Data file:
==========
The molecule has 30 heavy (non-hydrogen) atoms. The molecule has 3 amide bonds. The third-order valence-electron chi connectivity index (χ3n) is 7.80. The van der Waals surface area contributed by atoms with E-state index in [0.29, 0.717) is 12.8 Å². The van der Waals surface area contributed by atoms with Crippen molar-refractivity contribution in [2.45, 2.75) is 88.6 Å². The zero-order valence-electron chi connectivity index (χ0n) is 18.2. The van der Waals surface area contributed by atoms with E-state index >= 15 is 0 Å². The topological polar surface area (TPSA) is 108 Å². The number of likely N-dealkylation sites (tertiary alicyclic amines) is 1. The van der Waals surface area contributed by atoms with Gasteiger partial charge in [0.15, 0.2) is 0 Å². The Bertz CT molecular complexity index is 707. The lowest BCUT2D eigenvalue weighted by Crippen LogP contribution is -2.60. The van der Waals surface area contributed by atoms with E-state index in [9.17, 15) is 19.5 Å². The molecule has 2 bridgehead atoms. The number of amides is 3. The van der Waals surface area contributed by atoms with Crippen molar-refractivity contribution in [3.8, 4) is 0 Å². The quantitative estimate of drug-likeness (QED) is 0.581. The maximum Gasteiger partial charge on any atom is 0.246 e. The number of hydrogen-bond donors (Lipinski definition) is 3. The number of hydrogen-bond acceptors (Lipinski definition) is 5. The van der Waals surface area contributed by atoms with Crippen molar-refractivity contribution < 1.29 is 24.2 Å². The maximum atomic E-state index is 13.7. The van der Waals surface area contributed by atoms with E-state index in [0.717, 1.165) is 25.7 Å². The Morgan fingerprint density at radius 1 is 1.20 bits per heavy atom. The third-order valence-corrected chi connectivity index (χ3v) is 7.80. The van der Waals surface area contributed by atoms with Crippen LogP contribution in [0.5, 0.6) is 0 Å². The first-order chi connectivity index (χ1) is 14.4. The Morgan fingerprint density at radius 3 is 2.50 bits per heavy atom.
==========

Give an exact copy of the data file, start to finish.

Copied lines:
The molecule has 30 heavy (non-hydrogen) atoms. The molecule has 3 amide bonds. The third-order valence-electron chi connectivity index (χ3n) is 7.80. The van der Waals surface area contributed by atoms with E-state index in [0.29, 0.717) is 12.8 Å². The van der Waals surface area contributed by atoms with Crippen molar-refractivity contribution in [2.45, 2.75) is 88.6 Å². The zero-order valence-electron chi connectivity index (χ0n) is 18.2. The van der Waals surface area contributed by atoms with E-state index >= 15 is 0 Å². The topological polar surface area (TPSA) is 108 Å². The number of likely N-dealkylation sites (tertiary alicyclic amines) is 1. The van der Waals surface area contributed by atoms with Gasteiger partial charge in [0.15, 0.2) is 0 Å². The Bertz CT molecular complexity index is 707. The lowest BCUT2D eigenvalue weighted by Crippen LogP contribution is -2.60. The van der Waals surface area contributed by atoms with E-state index in [9.17, 15) is 19.5 Å². The molecule has 2 bridgehead atoms. The number of amides is 3. The van der Waals surface area contributed by atoms with Crippen molar-refractivity contribution in [3.8, 4) is 0 Å². The quantitative estimate of drug-likeness (QED) is 0.581. The maximum Gasteiger partial charge on any atom is 0.246 e. The number of hydrogen-bond donors (Lipinski definition) is 3. The number of hydrogen-bond acceptors (Lipinski definition) is 5. The van der Waals surface area contributed by atoms with Crippen molar-refractivity contribution < 1.29 is 24.2 Å². The maximum atomic E-state index is 13.7. The van der Waals surface area contributed by atoms with E-state index in [0.717, 1.165) is 25.7 Å². The Morgan fingerprint density at radius 1 is 1.20 bits per heavy atom. The third-order valence-corrected chi connectivity index (χ3v) is 7.80. The van der Waals surface area contributed by atoms with Crippen LogP contribution in [0.5, 0.6) is 0 Å². The first-order chi connectivity index (χ1) is 14.4. The Morgan fingerprint density at radius 3 is 2.50 bits per heavy atom.